Gazette Letters 20.02.14

Ali Finlayson captured the raw power of mother nature with this picture from the Butt of Lewis of a shop being rolled around by the sea

Ali Finlayson captured the raw power of mother nature with this picture from the Butt of Lewis of a shop being rolled around by the sea

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Have your say

Joined Futures

I am disturbed by the recent autocratic statement of intent by the Western Isles Health Board to grant themselves ‘Lead Agency’ status with regard to home care of the elderly, whilst formally engaged in a governmental process with Comhairle nan Eilean Siar and other stake holders.

They have been tasked to deliver, on an equal status agency basis, and improved home care service.

It does not augur well for the democratic process or the improvement of service delivery, if the W.I.H.B. consider that the proposal will increase accountability.

K.B. Stephen

Bridge Cottage

Shawbost

Isle of Lewis HS2 9BD

2014 God

It was refreshing to read Hazel Mansfield’s challenge to the Reformed churches over their allegiance to the Westminster Confession of Faith (Gazette 6.2.14).

It’s hard not to feel that the Reformed churches are caught in a time warp because of this, for the Confession dates to circa 1646 but endorses scriptural material a great deal older.

I just wonder how sensible it is to give blanket acceptance to the Westminster Confession, thereby imposing on present-day believers two thousand year old customs from a race and culture so vastly different to our own. The way the Confession requires the Reformed churches to see the role of women would be an outstanding example of that.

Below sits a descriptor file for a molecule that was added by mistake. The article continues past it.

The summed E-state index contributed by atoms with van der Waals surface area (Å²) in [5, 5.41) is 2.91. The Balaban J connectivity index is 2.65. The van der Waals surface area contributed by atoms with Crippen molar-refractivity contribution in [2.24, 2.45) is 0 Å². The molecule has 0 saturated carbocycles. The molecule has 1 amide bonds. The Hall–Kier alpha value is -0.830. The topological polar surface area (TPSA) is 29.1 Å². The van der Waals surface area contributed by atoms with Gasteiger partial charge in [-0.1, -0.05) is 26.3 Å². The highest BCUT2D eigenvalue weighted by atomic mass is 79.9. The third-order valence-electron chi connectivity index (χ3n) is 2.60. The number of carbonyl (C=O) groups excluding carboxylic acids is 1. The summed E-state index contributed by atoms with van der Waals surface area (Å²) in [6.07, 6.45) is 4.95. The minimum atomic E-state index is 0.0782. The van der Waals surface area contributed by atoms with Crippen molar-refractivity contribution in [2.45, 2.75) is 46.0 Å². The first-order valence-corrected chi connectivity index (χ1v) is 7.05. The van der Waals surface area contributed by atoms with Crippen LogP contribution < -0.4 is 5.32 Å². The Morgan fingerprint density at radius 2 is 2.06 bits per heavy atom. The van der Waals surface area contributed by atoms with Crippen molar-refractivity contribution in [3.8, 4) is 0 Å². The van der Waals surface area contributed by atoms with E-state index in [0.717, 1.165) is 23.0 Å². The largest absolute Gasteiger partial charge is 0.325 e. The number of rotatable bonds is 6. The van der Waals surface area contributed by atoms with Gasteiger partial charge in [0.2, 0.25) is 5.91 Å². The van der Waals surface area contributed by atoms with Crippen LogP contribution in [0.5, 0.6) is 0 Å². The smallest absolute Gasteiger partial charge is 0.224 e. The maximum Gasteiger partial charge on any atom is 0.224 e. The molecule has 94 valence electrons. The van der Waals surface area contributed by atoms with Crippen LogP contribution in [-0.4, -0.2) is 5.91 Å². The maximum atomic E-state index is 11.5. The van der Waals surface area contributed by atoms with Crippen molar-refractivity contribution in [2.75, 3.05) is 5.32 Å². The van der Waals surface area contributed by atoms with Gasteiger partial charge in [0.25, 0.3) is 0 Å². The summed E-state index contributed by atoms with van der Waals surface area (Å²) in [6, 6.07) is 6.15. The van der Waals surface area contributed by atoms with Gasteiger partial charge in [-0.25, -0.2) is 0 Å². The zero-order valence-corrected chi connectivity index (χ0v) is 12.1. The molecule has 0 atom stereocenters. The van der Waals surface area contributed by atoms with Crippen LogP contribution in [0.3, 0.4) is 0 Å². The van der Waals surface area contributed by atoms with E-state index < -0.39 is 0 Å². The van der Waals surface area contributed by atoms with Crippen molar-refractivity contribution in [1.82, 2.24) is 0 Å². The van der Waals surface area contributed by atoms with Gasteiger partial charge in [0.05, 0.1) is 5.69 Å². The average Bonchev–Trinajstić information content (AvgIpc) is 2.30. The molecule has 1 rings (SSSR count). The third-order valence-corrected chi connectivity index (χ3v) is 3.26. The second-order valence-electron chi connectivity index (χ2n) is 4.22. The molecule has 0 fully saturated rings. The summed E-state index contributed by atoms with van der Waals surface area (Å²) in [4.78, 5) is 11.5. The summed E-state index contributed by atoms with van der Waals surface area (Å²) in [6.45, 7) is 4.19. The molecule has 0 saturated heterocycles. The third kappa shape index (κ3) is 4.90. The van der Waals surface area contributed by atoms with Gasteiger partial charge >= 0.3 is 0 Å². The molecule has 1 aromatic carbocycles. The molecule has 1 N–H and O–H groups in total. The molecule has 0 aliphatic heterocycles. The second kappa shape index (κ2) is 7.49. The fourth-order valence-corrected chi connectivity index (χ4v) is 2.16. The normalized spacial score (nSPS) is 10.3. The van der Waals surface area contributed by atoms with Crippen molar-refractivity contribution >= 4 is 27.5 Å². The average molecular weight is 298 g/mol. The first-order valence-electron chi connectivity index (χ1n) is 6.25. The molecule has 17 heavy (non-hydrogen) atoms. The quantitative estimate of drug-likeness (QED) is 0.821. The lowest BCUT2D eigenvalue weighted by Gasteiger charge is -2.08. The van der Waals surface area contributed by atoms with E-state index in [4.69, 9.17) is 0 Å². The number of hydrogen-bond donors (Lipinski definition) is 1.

Hazel Mansfield says it a lot better than I do. I would just plead for the kind of church that keeps pace with an up-to-the-minute 2014 God.

Keith Fernie

8 Drakies Avenue,

Inverness, IV2-3RW

Last minute budget

This is not an easy time to be a local councillor. The Scottish Government has slashed the Comhairle’s budget by £5.48 million forcing cuts to local services.

In circumstances like this most councillors recognise the need to work together to find the best compromise which retains the maximum service level for our community.

This did require hard, and unwelcome, decisions. These decisions were based on extensive consultation and retaining, as a priority, essential services such as those for the elderly and the young.

At the same time services that were not centrally funded by the Scottish Government, like itinerant primary teachers, took the hit at no detriment to the education service.

This was not the thinking of the SNP group on the Comhairle. I think I would have some respect for their position if they too had sought the views of the electorate, or if they had engaged with the exhaustive process of coming to a decision on the budget.

They did neither. One year ago they produced a last minute budget which was released to the press before councillors received it. Their budget would have done more harm than good and was heavily defeated.

This year the same tactic was used. I received my copy of this year’s SNP budget amendment on Thursday shortly before the debate to set the budget.

The amendment in the names of Cllrs Gordon Murray and Rae Mackenzie had had to be hastily amended in the knowledge that the Comhairle budget already met certain of their aspirations.